February 3, 2014
In October 2009, Shawn Nee, an award-winning photographer, was stopped by officers from the Los Angeles County Sheriff’s Department while taking pictures of turnstiles in the L.A. subway. According to the officers, Nee was engaged in “suspicious terrorist activity.”
“I want to know if you are in cahoots with Al-Qaeda to sell these pictures to them for a terrorist purpose,” LASD Deputy Richard Gylfie told Nee, according to footage shot by a body camera Nee wears while working. Gylfie and his partner, Deputy Roberto Bayes, held Nee’s hands behind his back, searched his pockets and conducted a check to see if there were any outstanding warrants for his arrest. At one point the footage shows Gylfie telling Nee he would put him on “the FBI’s hit list” if he didn’t answer his questions.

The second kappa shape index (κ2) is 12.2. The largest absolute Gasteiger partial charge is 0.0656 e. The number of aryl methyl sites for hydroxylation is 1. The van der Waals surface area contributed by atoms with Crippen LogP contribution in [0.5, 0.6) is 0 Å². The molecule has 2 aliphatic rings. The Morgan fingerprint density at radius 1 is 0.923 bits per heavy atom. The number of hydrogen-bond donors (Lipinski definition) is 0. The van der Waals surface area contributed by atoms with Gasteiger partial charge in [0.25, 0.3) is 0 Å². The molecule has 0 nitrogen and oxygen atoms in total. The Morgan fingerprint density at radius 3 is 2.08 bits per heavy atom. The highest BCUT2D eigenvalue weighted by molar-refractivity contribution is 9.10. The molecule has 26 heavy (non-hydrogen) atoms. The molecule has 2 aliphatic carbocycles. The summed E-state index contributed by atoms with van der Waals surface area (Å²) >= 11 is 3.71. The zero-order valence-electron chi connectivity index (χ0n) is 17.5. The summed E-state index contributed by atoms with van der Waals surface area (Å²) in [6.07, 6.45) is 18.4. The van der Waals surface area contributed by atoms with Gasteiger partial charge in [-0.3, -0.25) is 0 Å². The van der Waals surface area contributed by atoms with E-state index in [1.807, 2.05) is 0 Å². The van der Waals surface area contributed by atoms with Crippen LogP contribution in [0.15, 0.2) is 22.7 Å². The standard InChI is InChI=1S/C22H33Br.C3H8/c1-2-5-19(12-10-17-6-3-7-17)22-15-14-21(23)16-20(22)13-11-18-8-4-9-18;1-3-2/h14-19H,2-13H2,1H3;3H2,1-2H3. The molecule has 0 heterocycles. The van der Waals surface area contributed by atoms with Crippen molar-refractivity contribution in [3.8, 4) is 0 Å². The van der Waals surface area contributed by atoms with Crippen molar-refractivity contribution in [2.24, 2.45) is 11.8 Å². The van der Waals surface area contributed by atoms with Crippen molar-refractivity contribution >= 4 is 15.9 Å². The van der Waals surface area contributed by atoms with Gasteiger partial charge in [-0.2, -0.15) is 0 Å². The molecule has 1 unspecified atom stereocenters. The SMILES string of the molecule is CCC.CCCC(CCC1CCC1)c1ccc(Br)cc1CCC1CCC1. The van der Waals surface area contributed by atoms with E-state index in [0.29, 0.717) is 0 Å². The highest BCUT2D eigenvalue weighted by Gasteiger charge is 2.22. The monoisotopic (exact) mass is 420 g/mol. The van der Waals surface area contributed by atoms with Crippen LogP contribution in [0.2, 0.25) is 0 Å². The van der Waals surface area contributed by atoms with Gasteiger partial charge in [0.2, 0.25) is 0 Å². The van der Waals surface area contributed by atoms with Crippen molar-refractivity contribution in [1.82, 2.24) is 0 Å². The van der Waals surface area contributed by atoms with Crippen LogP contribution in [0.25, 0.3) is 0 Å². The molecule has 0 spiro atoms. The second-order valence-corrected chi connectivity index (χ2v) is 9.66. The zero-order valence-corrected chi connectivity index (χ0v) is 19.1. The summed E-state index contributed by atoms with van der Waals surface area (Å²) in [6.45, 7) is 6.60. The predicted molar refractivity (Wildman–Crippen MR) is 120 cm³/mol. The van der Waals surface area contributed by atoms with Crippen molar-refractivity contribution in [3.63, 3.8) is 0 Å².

“On one level, you’re thinking, is this really happening?” Nee says.
“On another level, you’re thinking, this shouldn’t be happening.”
This sort of encounter, in which local cops harass ordinary citizens engaged in constitutionally protected behavior, has become disturbingly frequent in cities across the United States, largely because federal anti-terrorism funding has made local law enforcement agencies major participants in the “war on terror.” The idea is that cops are particularly well situated to be the eyes and ears that will halt the next attack before it happens. But local police departments often lack the oversight and safeguards that could protect citizens from abuse.